Avascular necrosis



by Nathan Wei, MD, FACP, FACR

Nathan Wei is a nationally known board-certified rheumatologist and author of the Second Opinion Arthritis Treatment Kit. It's available exclusively at this website... not available in stores.

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From the National Institutes of Health...



Avascular necrosis is a condition resulting from the loss of the blood supply to the bones.

Without a blood supply, the bone dies and collapses. If the process involves the in a joint, it leads to collapse of the joint as well. This disease is also called osteonecrosis, aseptic necrosis, and ischemic necrosis of bone.

Although it can happen in any bone, avascular necrosis most commonly affects the ends of long bones such as the femur, the bone that connects the hip to the knee. Other common sites include the upper arm bone, knees, shoulders, and ankles. Avascular necrosis usually affects people between 30 and 50 years of age.

The amount of disability that results from avascular necrosis depends on what part of the bone is affected and how large an area is involved.

Avascular necrosis has a number of causes. Loss of blood supply to the bone can be caused by an injury (trauma-induced avascular necrosis or joint dislocation) or by certain risk factors (nontraumatic avascular necrosis), such as some medications (steroids), blood coagulation disorders (sickle-cell disease), or excessive alcohol use. Increased pressure within the bone marrow also is associated with avascular necrosis. The pressure within the bone marrow restricts blood vessels, making it hard for the vessels to deliver enough blood to the bone cells.

When a joint is injured, the blood vessels within the joint may be damaged. This can interfere with blood circulation to the bone and lead to trauma-related avascular necrosis. Studies suggest that this type of avascular necrosis can occur in more than 20 percent of people who dislocate their hip joint.

Corticosteroids such as prednisone are commonly used to treat inflammatory diseases such as systemic lupus erythematosus, rheumatoid arthritis, inflammatory bowel disease, and vasculitis. Studies suggest that long-term, systemic (oral or intravenous) corticosteroid use is associated with 35 percent of all cases of non-traumatic avascular necrosis.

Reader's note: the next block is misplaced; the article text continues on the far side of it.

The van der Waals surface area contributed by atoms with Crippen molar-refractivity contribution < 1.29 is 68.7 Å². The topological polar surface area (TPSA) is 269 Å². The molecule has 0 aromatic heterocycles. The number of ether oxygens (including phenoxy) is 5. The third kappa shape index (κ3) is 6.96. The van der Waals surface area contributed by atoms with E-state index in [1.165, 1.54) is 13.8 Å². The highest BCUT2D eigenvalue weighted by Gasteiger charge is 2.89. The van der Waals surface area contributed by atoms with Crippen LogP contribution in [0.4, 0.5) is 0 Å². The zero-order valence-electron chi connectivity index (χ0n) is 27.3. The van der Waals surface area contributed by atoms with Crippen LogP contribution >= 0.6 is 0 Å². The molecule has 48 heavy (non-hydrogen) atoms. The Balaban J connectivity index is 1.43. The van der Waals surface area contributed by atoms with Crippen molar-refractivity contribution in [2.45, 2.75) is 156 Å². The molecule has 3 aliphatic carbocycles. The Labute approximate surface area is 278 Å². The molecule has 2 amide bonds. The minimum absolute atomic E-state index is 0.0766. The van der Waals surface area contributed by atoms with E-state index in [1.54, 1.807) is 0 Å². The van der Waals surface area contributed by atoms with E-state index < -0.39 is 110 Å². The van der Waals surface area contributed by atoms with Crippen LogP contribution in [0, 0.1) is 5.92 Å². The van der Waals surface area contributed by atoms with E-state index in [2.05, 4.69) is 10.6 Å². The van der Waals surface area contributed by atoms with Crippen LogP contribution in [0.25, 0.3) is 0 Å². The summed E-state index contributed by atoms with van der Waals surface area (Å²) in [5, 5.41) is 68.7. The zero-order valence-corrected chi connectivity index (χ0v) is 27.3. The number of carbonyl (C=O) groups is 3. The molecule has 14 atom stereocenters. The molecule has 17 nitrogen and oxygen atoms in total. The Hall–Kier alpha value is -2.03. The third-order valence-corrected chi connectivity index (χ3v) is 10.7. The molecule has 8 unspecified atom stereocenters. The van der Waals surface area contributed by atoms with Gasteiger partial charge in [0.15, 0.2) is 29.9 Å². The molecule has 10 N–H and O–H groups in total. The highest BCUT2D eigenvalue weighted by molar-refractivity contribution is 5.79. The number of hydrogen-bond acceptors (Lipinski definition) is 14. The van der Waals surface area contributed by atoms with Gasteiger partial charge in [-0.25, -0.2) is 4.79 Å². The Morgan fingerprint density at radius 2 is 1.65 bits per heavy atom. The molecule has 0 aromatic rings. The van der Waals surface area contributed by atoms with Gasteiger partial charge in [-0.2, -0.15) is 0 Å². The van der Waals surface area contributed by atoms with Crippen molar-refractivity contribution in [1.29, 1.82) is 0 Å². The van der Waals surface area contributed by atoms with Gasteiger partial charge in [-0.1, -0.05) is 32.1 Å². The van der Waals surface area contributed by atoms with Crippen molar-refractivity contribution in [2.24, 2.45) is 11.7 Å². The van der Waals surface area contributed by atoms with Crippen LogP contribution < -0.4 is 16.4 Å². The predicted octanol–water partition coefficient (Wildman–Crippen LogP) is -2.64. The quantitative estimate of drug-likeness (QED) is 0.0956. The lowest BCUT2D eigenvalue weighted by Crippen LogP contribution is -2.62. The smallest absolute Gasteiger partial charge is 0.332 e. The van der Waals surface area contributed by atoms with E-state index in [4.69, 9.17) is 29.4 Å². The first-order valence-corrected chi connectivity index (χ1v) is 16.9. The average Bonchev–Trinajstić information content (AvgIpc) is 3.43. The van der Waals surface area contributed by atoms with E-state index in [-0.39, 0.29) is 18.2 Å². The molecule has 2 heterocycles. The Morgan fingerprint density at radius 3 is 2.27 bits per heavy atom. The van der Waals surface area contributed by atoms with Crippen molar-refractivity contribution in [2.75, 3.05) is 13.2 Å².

Excessive alcohol use and corticosteroid use are two of the most common causes of nontraumatic avascular necrosis.

Other risk factors or conditions associated with nontraumatic avascular necrosis include Gaucher's disease, pancreatitis, radiation treatments and chemotherapy, decompression disease (caisson's disease), and blood disorders such as sickle cell disease.

Avascular necrosis affects both men and women and is most common among people in their thirties and forties.

In early stages of avascular necrosis, patients may not have any symptoms. As the disease progresses, however, patients experience joint pain, initially with weight-bearing and then with rest. Pain usually develops gradually. If avascular necrosis progresses and the bone and surrounding joint surface collapse, pain may increase dramatically. Pain may be severe enough to limit the patient's range of motion in the affected joint. The period of time between the first symptoms and loss of joint function is variable, ranging from a few months to more than a year.

Diagnosis is based on history, physical exam, and imaging studies. Early diagnosis increases the chance of treatment success.

X-rays with early avascular necrosis are likely to be normal because x rays are not sensitive enough to detect the bone changes in the early stages of the disease.

Magnetic resonance imaging (MRI) is the most sensitive method for diagnosing avascular necrosis in the early stages.

In addition, MRI may show at-risk areas that are not yet causing any symptoms.

Aggressive treatment for avascular necrosis is necessary to keep joints from destruction. If untreated, most patients will experience limitation in movement within 1-2 years.

To determine the most appropriate treatment, the doctor considers the following:

• The age of the patient
• The stage of the disease--early or late
• The location and amount of bone affected--a small or large area
• The underlying cause of avascular necrosis. For example, if the cause is corticosteroid or alcohol use, treatment may not work unless the stgeroids or alcohol are stopped.

Non-steroidal anti-inflammatory drugs may be prescribed to reduce pain.